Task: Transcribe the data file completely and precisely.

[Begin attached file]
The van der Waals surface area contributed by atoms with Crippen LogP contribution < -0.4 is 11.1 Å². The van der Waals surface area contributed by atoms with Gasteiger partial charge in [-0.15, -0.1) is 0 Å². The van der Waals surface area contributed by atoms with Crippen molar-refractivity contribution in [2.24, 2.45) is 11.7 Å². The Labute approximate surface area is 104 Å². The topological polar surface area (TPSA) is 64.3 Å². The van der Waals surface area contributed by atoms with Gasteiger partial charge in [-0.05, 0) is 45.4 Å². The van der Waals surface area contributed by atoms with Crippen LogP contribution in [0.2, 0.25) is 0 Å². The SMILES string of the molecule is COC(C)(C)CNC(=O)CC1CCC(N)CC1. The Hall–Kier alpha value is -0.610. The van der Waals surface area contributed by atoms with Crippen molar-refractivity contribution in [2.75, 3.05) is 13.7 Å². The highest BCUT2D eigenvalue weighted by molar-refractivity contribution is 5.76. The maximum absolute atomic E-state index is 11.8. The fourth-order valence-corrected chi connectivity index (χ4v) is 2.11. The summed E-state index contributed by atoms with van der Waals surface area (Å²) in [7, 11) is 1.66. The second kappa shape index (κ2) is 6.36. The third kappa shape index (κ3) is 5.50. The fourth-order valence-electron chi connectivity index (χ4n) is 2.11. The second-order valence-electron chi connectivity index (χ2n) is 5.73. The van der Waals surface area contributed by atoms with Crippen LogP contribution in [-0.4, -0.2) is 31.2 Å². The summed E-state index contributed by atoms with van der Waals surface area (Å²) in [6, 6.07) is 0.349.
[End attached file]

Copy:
The van der Waals surface area contributed by atoms with Crippen LogP contribution < -0.4 is 11.1 Å². The van der Waals surface area contributed by atoms with Gasteiger partial charge in [-0.15, -0.1) is 0 Å². The van der Waals surface area contributed by atoms with Crippen molar-refractivity contribution in [2.24, 2.45) is 11.7 Å². The Labute approximate surface area is 104 Å². The topological polar surface area (TPSA) is 64.3 Å². The van der Waals surface area contributed by atoms with Gasteiger partial charge in [-0.05, 0) is 45.4 Å². The van der Waals surface area contributed by atoms with Crippen LogP contribution in [0.2, 0.25) is 0 Å². The SMILES string of the molecule is COC(C)(C)CNC(=O)CC1CCC(N)CC1. The Hall–Kier alpha value is -0.610. The van der Waals surface area contributed by atoms with Crippen molar-refractivity contribution in [2.75, 3.05) is 13.7 Å². The highest BCUT2D eigenvalue weighted by molar-refractivity contribution is 5.76. The maximum absolute atomic E-state index is 11.8. The fourth-order valence-corrected chi connectivity index (χ4v) is 2.11. The summed E-state index contributed by atoms with van der Waals surface area (Å²) in [7, 11) is 1.66. The second kappa shape index (κ2) is 6.36. The third kappa shape index (κ3) is 5.50. The fourth-order valence-electron chi connectivity index (χ4n) is 2.11. The second-order valence-electron chi connectivity index (χ2n) is 5.73. The van der Waals surface area contributed by atoms with Crippen LogP contribution in [-0.4, -0.2) is 31.2 Å². The summed E-state index contributed by atoms with van der Waals surface area (Å²) in [6, 6.07) is 0.349.